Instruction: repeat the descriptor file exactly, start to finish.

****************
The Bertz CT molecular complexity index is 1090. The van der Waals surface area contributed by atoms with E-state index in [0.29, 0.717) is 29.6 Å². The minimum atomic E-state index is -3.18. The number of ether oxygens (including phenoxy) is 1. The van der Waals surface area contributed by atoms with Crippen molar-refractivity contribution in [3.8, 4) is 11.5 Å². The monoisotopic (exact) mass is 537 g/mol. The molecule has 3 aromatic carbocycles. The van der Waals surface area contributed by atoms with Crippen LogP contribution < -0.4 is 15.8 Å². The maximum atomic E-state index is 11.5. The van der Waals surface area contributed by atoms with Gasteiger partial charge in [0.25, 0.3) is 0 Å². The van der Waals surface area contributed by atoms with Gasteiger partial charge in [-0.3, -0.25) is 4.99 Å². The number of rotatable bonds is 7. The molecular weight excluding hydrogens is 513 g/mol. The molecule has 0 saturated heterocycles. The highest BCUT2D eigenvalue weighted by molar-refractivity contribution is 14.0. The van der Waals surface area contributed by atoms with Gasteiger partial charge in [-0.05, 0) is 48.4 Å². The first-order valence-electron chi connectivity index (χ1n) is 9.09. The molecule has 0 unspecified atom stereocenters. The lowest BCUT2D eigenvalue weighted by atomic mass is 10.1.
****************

The Bertz CT molecular complexity index is 1090. The van der Waals surface area contributed by atoms with E-state index in [0.29, 0.717) is 29.6 Å². The minimum atomic E-state index is -3.18. The number of ether oxygens (including phenoxy) is 1. The van der Waals surface area contributed by atoms with Crippen molar-refractivity contribution in [3.8, 4) is 11.5 Å². The monoisotopic (exact) mass is 537 g/mol. The molecule has 3 aromatic carbocycles. The van der Waals surface area contributed by atoms with Crippen LogP contribution < -0.4 is 15.8 Å². The maximum atomic E-state index is 11.5. The van der Waals surface area contributed by atoms with Gasteiger partial charge in [0.25, 0.3) is 0 Å². The van der Waals surface area contributed by atoms with Gasteiger partial charge in [-0.3, -0.25) is 4.99 Å². The number of rotatable bonds is 7. The molecular weight excluding hydrogens is 513 g/mol. The molecule has 0 saturated heterocycles. The highest BCUT2D eigenvalue weighted by molar-refractivity contribution is 14.0. The van der Waals surface area contributed by atoms with Gasteiger partial charge in [-0.05, 0) is 48.4 Å². The first-order valence-electron chi connectivity index (χ1n) is 9.09. The molecule has 0 unspecified atom stereocenters. The lowest BCUT2D eigenvalue weighted by atomic mass is 10.1.